Drivers who would typically be exposed to the virus (and thus potentially spreading it) can stay home. They don’t have to worry about sanitizing everything in their car — from the ceiling to the floor mats — just to protect themselves, their families, and their customers.

Driverless delivery vans are playing a huge role in the Chinese COVID-19 pandemic. Thankfully more companies are working on autonomous delivery vehicles in the United States as well as around the world.

Driverless Delivery Van Demand Increase

As most companies in China and abroad are facing supply shortages and other problems after demand has virtually come to a halt, Neolix, the Chinese company producing driverless delivery vans, has actually seen a steep uptick in demand.

The start-up only had produced 125 vans since its inception in May of last year, but due to stay-at-home orders, Neolix has received an influx in new orders. With more than 200 additional vehicles ordered in the last few weeks alone, Neolix expects to produce more than 1,000 vans by the end of 2020 and more than 100,000 units within five years.

Neolix has some prominent investors including Alibaba Group and Meituan Dianping, two enormous Chinese companies. In the wake of COVID-19 ravaging the global economy and placing our essential workers in danger, the value and need of autonomous delivery has come to fruition.

Autonomous delivery vans are helping people stay home, safe, and healthy.

The world was already moving towards self-driving cars — especially in our supply chain — but coronavirus has sped up the adoption of these vehicles exponentially. With remote work becoming more popular, it’s likely many companies will allow at least some of their employees to remain remote, even after the lockdowns are lifted.

When things finally go back to “normal,” it seems like driverless delivery vehicles may be here to stay as well.

What can driverless delivery vehicles deliver?

Originally, Neolix delivery vans were made to be portable vending machines, carrying things you’d typically buy in a traditional vending machine, like snacks and drinks.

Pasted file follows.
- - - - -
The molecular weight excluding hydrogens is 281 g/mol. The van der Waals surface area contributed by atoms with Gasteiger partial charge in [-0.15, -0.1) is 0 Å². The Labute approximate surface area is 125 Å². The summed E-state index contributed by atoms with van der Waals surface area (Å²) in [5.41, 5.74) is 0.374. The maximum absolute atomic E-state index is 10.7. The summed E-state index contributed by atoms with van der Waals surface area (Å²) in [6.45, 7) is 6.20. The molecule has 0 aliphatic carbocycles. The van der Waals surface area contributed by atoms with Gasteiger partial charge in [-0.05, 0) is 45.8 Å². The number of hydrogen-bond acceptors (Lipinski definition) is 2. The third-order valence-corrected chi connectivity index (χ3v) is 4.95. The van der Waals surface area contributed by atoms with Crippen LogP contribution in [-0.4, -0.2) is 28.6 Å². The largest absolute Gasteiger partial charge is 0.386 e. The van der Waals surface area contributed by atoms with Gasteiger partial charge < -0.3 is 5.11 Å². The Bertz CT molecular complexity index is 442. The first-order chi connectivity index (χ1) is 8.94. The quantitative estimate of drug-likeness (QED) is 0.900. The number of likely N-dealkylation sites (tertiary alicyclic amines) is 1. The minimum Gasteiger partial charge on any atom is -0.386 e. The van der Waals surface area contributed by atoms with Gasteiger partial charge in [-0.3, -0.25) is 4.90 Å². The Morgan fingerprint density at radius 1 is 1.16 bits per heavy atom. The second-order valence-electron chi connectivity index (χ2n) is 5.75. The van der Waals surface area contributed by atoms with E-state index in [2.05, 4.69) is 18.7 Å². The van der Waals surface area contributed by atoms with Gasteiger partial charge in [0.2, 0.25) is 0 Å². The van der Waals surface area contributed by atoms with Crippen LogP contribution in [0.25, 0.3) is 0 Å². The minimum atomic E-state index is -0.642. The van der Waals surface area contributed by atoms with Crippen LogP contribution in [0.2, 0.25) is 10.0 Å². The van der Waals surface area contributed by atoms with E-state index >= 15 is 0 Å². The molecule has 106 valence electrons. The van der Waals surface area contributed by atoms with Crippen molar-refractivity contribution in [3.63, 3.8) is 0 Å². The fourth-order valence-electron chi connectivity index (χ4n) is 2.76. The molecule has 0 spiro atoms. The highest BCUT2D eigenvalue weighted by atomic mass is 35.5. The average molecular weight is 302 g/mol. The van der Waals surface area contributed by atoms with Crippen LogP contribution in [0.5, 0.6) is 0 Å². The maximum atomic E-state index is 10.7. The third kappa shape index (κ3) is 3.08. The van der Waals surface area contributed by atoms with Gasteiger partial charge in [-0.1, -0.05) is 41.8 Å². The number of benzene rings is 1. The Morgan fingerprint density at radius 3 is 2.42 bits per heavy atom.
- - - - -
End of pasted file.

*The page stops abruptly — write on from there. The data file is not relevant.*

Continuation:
But now, the versatility of these vans is being utilized in China. They are bringing free masks to the citizens of China’s hardest-hit cities, medical supplies to the mobile hospitals that were built to treat COVID-19 patients, and other things that would typically be delivered by a human.

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Driverless Vehicles are Here to Stay

The use of driverless vehicles, particularly for use in our supply chains, was already forecasted to increase over the next ten years.

Now that the utility of driverless delivery vans has been brought to light in the midst of COVID-19, accelerating their adoption has come at an incredible speed.

Self-driving vehicles are now bringing essential supplies to those who need it most and keeping delivery people safe from harm (or out of work, depending on your perspective.)

Considering Neolix’s significant increase in demand, and other countries around the world designing their own versions of Neolix’s delivery vans, it’s safe to say the adoption rate of driverless delivery vehicles is going to skyrocket.

Although they probably won’t be used to carry crucial medical supplies once this is all over, it seems like driverless delivery vans are here to stay, especially in China and the rest of the western world as well.